Some discussion at a recent work session of the City Council touched on various ways to trim over budget expenditures within the Police Department. One suggestion was to rein in the use of take-home squad cars. On the surface it just seems logical that such use has a cost and that cost may be a worthwhile place to look for savings. Police representatives counter that it takes more time and money to unload one officer's gear from the squad car getting it ready for the next user, and more importantly, it wastes valuable time in case of an emergency.
Another value in police take-home cars is the deterrent effect of a police car parked in neighborhoods around the city. To some extent, a cop is never off-duty and even if he's in his basement lair watching old episodes of Dragnet, the car is still holding hooligans at bay.
Any and all of the above may be true. One issue involving the use of take-home cars that does not get sufficient consideration is limiting take-home cars to those who actually live in the City of New Albany. If such a car is a perk, give that perk to those officers who live in this city. If take home cars are a deterrent, focus that deterrent in the City they are sworn to protect and defend. If there is a tactical benefit in keeping cars equipped, thereby increasing response time, how better to increase response time than ensuring that those officers with take-home cars live within the City, in close proximity to the area they serve?
State law dictates that residency requirements are not allowed. The Police Department cannot limit employment to city residents. But a policy based on the efficient use of scarce resources could allow officers to make their own choices of where they wish to live if they see value in a take-home squad car. If the City is paying for the car it should derive the benefits of that car. By limiting the use of take-home cars to residents of the City, the Police Department can help to incentivize well-paid officers to contribute more than their employment time to the City's well-being, building stronger safer neighborhoods within the City they are sworn to serve and protect.
Friday, September 3, 2010
A RESOLUTION IN OPPOSITION TO TOLLS ON THE KENNEDY,
CLARK MEMORIAL, AND SHERMAN MINTON BRIDGES AND/OR THE
INTERSTATE CONNECTORS (I-64, I-65, AND I-71) A/K/A “SPAGHETTI
JUNCTION,” AND SUPPORTING MORE CROSS - RIVER
Sponsored By: Council Members Tina Ward-Pugh, Jim King, Tom Owen,
Hal Heiner, Vicki Welch, Brent Ackerson, Deonte Hollowell, Barbara Shanklin,
Rick Blackwell, Marianne Butler, Bob Henderson, Robin Engel, Stuart Benson,
Kenneth C. Fleming, Mary Woolridge, Kelly Downard, Cheri Bryant Hamilton
WHEREAS, the issues surrounding the Ohio River Bridges Project (ORBP) have
a real and direct impact on the citizens, economy and cultural well-being of our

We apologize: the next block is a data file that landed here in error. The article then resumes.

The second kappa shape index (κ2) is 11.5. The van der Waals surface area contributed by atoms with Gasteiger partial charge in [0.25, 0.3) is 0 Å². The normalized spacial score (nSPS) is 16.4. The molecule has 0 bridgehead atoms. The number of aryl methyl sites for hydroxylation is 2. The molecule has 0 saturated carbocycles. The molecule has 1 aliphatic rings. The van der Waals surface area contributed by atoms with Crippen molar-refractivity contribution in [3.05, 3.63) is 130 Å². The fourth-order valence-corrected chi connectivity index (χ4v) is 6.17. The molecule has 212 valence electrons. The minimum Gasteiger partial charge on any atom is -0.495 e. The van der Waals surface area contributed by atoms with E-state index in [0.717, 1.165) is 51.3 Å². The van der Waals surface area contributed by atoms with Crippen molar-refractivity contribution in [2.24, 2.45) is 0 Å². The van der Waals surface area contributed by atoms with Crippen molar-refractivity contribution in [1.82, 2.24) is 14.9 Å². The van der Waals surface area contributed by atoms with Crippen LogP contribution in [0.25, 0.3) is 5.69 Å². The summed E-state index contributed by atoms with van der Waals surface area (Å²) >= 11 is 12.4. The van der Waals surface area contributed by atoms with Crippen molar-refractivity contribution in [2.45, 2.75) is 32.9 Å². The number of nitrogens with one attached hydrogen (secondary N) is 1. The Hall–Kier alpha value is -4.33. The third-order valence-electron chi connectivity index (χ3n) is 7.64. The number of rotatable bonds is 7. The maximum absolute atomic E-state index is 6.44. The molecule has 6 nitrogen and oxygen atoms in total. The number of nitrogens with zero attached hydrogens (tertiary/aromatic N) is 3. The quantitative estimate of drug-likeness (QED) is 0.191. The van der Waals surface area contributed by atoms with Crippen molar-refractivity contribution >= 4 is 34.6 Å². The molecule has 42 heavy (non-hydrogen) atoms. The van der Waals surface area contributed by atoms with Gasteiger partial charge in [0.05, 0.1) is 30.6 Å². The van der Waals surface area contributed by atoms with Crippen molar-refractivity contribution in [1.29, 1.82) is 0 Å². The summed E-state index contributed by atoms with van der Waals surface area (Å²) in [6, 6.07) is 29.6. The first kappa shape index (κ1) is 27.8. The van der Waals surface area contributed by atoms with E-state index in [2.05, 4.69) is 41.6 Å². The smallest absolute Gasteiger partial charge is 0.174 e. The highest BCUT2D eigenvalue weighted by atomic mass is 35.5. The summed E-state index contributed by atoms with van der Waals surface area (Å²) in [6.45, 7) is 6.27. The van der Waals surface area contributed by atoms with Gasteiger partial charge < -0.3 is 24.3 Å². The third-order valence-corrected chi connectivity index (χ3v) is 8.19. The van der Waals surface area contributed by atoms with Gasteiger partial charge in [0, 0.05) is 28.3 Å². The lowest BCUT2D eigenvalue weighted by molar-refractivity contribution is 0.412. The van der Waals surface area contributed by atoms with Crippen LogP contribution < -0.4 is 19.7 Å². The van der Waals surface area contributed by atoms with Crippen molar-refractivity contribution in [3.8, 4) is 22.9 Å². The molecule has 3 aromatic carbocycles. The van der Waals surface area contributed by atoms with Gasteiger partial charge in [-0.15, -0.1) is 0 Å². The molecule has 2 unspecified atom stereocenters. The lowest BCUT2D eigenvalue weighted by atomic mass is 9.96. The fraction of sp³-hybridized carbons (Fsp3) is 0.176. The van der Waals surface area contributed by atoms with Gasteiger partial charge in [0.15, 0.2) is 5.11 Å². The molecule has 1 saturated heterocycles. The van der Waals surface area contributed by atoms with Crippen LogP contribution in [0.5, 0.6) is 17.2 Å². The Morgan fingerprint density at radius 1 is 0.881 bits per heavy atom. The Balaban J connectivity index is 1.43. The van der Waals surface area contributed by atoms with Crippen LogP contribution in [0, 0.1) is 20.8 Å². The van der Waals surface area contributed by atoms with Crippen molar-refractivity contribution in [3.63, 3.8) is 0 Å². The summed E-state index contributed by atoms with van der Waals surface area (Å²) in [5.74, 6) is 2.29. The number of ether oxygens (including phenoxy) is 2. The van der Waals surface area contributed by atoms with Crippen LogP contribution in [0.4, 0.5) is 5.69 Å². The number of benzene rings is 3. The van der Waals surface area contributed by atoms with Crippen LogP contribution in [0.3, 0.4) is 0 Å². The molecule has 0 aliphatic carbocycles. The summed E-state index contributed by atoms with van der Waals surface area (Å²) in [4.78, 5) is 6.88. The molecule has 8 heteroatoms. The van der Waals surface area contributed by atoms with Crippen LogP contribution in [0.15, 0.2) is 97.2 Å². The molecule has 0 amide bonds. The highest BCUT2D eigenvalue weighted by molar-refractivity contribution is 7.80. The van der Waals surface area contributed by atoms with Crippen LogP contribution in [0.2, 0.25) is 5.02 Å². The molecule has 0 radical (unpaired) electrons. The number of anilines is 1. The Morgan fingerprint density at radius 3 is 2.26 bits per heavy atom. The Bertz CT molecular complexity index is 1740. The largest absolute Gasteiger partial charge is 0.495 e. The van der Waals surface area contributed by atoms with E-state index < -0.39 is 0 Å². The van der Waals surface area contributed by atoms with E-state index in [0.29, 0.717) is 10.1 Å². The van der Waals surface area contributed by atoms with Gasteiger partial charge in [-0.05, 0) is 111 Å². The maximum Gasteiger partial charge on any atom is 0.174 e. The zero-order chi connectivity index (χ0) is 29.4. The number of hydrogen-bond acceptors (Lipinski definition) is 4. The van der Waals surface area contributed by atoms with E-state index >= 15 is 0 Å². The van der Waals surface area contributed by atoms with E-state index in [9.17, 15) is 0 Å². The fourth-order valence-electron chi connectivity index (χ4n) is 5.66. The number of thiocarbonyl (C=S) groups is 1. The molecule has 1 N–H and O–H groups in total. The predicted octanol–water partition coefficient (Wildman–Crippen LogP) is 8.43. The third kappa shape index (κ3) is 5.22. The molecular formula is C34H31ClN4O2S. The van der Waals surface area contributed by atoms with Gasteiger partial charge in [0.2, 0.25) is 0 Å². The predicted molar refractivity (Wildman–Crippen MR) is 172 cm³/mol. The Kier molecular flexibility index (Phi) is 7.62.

WHEREAS, a financing plan that could result in the imposition of tolls on new
and existing Ohio River bridges and/ or tolls on the Interstate connectors (I-64, I-65, and
I-71) a/k/a “Spaghetti Junction” is currently under consideration, and has raised valid
concerns from the citizens of this community; and
WHEREAS, the Ohio River should serve as the center of unity and commerce,
not as a barrier dividing the metropolitan area; and
WHEREAS, the three bridges (Sherman Minton, Clark Memorial and Kennedy)
connecting Kentucky and Indiana are essential links in the growth and economic
development of the community; and
WHEREAS, the ORBP is essential to interstate commerce in the Eastern United
States and should include sufficient Federal funding to avoid shifting the burden of its
cost to local daily commuters; and
WHEREAS, it is fundamentally wrong to begin tolling the existing transportation
infrastructure currently used by hard-working citizens whose livelihood depends on
their daily commute to their jobs in Kentucky and Indiana; and
WHEREAS, the imposition of tolls on existing transportation infrastructure may
threaten businesses and working families of this community.
NOW THEREFORE, BE IT RESOLVED BY THE LEGISLATIVE COUNCIL OF THE
LOUISVILLE/JEFFERSON COUNTY METRO GOVERNMENT (THE COUNCIL) AS
SECTION I: The Louisville Metro Council, by this Resolution, states that it is opposed
to tolls on the Kennedy Bridge, Clark Memorial Bridge, Sherman Minton Bridge and/or
“Spaghetti Junction,” while still supporting more cross - river connections; and
further states that the best policy for the economic well-being of the region is for the
ORBP to be built without tolls on existing facilities and in affordable phases
commencing with the connection of I-265 between Jefferson County, Kentucky and
Clark County, Indiana..
SECTION II: Notwithstanding the Council’s belief that existing transportation
infrastructure should not be tolled to pay the cost of construction of the ORBP, it is
recognized that circumstances related to the orientation of the new downtown bridge
relative to the existing downtown Kennedy Bridge, e.g., the functional pairing of the two
bridges, could require the tolling of the existing Kennedy Bridge to provide appropriate
parity between the use of the two bridges. In that case, the Council believes any tolls
applied to the Kennedy Bridge should only be implemented when that phase is built and
then only in an amount necessary to recover the cost of the new downtown bridge, less
available federal funding.
SECTION III: This Resolution shall take effect upon its passage and approval.
Kathleen J. Herron
Metro Council Clerk
Thomas L. Owen
President of the Council
Jerry E. Abramson
APPROVED AS TO FORM AND LEGALITY:
Michael J. O’Connell
Jefferson County Attorney
G:ResOpposingTolls on ORBP Dr-2 TW-P/ROC/acb09.03.10